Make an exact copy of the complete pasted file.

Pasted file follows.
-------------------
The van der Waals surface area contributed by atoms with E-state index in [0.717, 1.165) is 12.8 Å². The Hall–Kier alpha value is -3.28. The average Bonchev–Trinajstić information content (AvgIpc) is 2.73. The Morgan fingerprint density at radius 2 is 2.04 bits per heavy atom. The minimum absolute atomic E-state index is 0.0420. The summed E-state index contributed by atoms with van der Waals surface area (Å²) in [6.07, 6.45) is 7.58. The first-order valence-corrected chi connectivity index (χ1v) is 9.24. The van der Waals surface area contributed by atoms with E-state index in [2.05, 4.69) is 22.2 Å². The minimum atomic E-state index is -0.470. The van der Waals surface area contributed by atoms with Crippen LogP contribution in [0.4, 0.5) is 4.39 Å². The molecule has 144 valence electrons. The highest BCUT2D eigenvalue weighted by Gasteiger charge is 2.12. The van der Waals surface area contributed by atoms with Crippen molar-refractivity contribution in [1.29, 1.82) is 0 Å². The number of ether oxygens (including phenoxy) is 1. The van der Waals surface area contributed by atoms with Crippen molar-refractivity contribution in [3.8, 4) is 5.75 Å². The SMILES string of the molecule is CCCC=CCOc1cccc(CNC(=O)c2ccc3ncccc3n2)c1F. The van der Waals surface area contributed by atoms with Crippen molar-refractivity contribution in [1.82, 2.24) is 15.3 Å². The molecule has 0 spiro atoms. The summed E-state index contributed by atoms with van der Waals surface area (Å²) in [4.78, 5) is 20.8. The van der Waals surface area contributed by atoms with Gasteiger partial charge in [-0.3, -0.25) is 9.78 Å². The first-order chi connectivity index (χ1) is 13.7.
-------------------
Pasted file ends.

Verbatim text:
The van der Waals surface area contributed by atoms with E-state index in [0.717, 1.165) is 12.8 Å². The Hall–Kier alpha value is -3.28. The average Bonchev–Trinajstić information content (AvgIpc) is 2.73. The Morgan fingerprint density at radius 2 is 2.04 bits per heavy atom. The minimum absolute atomic E-state index is 0.0420. The summed E-state index contributed by atoms with van der Waals surface area (Å²) in [6.07, 6.45) is 7.58. The first-order valence-corrected chi connectivity index (χ1v) is 9.24. The van der Waals surface area contributed by atoms with E-state index in [2.05, 4.69) is 22.2 Å². The minimum atomic E-state index is -0.470. The van der Waals surface area contributed by atoms with Crippen LogP contribution in [0.4, 0.5) is 4.39 Å². The molecule has 144 valence electrons. The highest BCUT2D eigenvalue weighted by Gasteiger charge is 2.12. The van der Waals surface area contributed by atoms with Crippen molar-refractivity contribution in [1.29, 1.82) is 0 Å². The number of ether oxygens (including phenoxy) is 1. The van der Waals surface area contributed by atoms with Crippen molar-refractivity contribution in [3.8, 4) is 5.75 Å². The SMILES string of the molecule is CCCC=CCOc1cccc(CNC(=O)c2ccc3ncccc3n2)c1F. The van der Waals surface area contributed by atoms with Crippen molar-refractivity contribution in [1.82, 2.24) is 15.3 Å². The molecule has 0 spiro atoms. The summed E-state index contributed by atoms with van der Waals surface area (Å²) in [4.78, 5) is 20.8. The van der Waals surface area contributed by atoms with Gasteiger partial charge in [-0.3, -0.25) is 9.78 Å². The first-order chi connectivity index (χ1) is 13.7.